Pyongyang warns Seoul of `disaster'

Korean stand-off: Border quiet after Northern threats, which may improve Kim's election chances
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The Independent Online
North Korea yesterday accused the South of preparing to wage war against it and warned of "irrevocable disaster" as a consequence. But after a tense weekend during which hundreds of North Korean troops entered the border area on three successive nights, there were no more incidents, and the Demilitarised Zone (DMZ) between the two enemies was quiet last night.

"The Korean peninsula is in the worst situation due to the dangerous military activities of South Korea that can be seen on the eve of war," said the Korean Central News Agency, quoting an article in Rodong Shinmun, official organ of the North Korean Workers' Party. "The South Korean puppets must know that if they regard the North's warning as empty talk and display war hysterics, they will face an irrevocable disaster. It goes without saying that their reckless war preparations are manipulated by the bellicose quarters of the United States."

Meanwhile, South Korea said it would shoot any North Korean troops crossing into the Demilitarised Zone. In the past, North Koreans have been given a chance to retreat before being shot at.

In Seoul yesterday the South Korean president, Kim Young Sam, conferred with his defence minister and generals on the latest incident on Sunday night, when truckloads of soldiers of the Korean People's Army (KPA) carried out exercises at Panmunjom, the only crossing point on the 150-mile-long DMZ.

The incursions began on Friday, the day after Pyongyang announced that it would no longer maintain its obligations in the DMZ, which has divided the two Koreas since an armistice ended the Korean War in 1953.

President Kim was quoted as saying "South Korea will not tolerate North Korea's continued threats of reckless provocations." A foreign ministry spokesman said that it had called on 30 countries, including the United States, China, Russia and Japan, to demand that Pyongyang honour its armistice obligations.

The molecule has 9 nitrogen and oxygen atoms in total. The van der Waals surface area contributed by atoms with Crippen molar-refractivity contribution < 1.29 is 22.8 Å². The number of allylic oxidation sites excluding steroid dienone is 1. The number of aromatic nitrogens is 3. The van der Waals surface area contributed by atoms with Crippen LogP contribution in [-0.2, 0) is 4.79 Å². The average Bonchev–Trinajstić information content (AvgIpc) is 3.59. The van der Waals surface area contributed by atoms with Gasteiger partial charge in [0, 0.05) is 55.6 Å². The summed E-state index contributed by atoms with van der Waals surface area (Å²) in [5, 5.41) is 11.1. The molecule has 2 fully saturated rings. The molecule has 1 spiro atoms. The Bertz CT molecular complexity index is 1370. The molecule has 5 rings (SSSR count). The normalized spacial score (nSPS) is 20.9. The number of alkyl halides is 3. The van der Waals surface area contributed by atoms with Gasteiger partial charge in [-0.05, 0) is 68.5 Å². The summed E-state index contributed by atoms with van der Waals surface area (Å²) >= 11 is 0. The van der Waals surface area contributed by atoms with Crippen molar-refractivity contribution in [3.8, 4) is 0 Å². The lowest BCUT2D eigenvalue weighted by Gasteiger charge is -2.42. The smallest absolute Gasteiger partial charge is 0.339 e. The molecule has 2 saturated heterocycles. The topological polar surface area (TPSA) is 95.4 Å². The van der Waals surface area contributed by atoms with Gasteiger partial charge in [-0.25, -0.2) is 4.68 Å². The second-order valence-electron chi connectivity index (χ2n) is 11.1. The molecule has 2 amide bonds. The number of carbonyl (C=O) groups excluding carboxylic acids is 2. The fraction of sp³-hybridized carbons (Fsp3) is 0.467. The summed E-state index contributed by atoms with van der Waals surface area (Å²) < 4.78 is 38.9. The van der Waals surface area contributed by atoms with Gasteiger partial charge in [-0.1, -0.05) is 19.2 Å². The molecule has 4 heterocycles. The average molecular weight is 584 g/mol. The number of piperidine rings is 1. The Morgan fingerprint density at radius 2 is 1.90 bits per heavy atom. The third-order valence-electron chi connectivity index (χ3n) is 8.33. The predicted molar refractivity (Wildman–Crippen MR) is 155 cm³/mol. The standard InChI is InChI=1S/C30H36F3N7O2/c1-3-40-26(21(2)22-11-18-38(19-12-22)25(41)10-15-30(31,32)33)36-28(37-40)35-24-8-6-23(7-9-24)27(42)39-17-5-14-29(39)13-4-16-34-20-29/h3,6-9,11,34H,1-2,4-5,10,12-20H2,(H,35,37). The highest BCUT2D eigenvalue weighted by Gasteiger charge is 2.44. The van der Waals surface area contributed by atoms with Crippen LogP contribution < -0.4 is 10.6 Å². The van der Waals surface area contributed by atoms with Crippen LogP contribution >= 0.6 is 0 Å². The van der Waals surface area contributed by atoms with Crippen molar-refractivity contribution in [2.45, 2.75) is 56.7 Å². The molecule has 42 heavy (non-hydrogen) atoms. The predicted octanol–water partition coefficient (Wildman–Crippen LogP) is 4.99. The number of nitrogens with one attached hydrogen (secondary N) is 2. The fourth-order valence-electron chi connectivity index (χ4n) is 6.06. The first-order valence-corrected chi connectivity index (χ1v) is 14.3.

A spokesman for the Russian foreign ministry, once one of the North's closest allies, called for "restraint above all from Pyongyang. . . The main thing is to stick to the armistice accord and not violate it before a new mechanism is worked out."

The commander of the 37,000 US forces in the South, General Gary Luck, met his Korean counterpart yesterday, but the United Nations, which supervises the armistice, continued to play down the seriousness of the incidents. Coachloads of tourists from the South who visit the border in their hundreds to peer into the North were still being admitted to Panmunjom.

"These are illegal training events," a UN command spokesman said. "The rest of the DMZ is quiet - the same tense, dirty, nasty place it always is." In Washington, the State Department said there was nothing to indicate "an offensive build-up".

Pyongyang's strategy appears to be aimed at pressuring the US into concluding a separate peace treaty with the North, excluding Seoul. But it is complicated by elections to be held on Thursday to the South Korean National Assembly. Until last week, President Kim's New Korea Party (NKP) had been trailing badly and was expected to lose its majority.

The timing of the scare suggests it was intended to undermine the NKP's campaign but its effect may turn out to be the opposite. Mr Kim's statesmanlike response may even tip the balance in his party's favour and the NKP estimates it could boost its share of the poll by as much as 4 per cent. A cartoon in the Munwha Ilbo yesterday depicted merry North Korean troops as NKP campaign workers, while opposition leaders looked on from the sidelines, quaking with frustration.

Leading article, page 14

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